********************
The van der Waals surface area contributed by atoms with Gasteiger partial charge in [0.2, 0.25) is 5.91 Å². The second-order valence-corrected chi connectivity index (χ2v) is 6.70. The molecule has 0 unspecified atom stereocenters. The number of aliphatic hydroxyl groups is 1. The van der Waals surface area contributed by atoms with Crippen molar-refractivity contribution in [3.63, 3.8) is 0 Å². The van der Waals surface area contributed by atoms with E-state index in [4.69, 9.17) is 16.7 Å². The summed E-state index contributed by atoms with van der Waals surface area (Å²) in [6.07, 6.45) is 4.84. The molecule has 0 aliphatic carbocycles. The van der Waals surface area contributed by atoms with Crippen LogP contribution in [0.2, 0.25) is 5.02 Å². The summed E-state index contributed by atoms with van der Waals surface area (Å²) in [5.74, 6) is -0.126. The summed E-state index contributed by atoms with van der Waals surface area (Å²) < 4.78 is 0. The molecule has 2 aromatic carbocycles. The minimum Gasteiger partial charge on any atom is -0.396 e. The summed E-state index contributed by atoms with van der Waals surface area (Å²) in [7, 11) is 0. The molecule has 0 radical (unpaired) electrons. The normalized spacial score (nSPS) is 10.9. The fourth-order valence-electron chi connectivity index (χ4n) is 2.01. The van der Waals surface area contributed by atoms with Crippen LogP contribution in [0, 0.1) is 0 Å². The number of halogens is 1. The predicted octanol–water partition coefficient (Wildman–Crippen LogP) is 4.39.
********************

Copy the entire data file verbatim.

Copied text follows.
The van der Waals surface area contributed by atoms with Gasteiger partial charge in [0.2, 0.25) is 5.91 Å². The second-order valence-corrected chi connectivity index (χ2v) is 6.70. The molecule has 0 unspecified atom stereocenters. The number of aliphatic hydroxyl groups is 1. The van der Waals surface area contributed by atoms with Crippen molar-refractivity contribution in [3.63, 3.8) is 0 Å². The van der Waals surface area contributed by atoms with E-state index in [4.69, 9.17) is 16.7 Å². The summed E-state index contributed by atoms with van der Waals surface area (Å²) in [6.07, 6.45) is 4.84. The molecule has 0 aliphatic carbocycles. The van der Waals surface area contributed by atoms with Crippen LogP contribution in [0.2, 0.25) is 5.02 Å². The summed E-state index contributed by atoms with van der Waals surface area (Å²) in [5.74, 6) is -0.126. The summed E-state index contributed by atoms with van der Waals surface area (Å²) < 4.78 is 0. The molecule has 2 aromatic carbocycles. The minimum Gasteiger partial charge on any atom is -0.396 e. The summed E-state index contributed by atoms with van der Waals surface area (Å²) in [7, 11) is 0. The molecule has 0 radical (unpaired) electrons. The normalized spacial score (nSPS) is 10.9. The fourth-order valence-electron chi connectivity index (χ4n) is 2.01. The van der Waals surface area contributed by atoms with Crippen LogP contribution in [0, 0.1) is 0 Å². The number of halogens is 1. The predicted octanol–water partition coefficient (Wildman–Crippen LogP) is 4.39.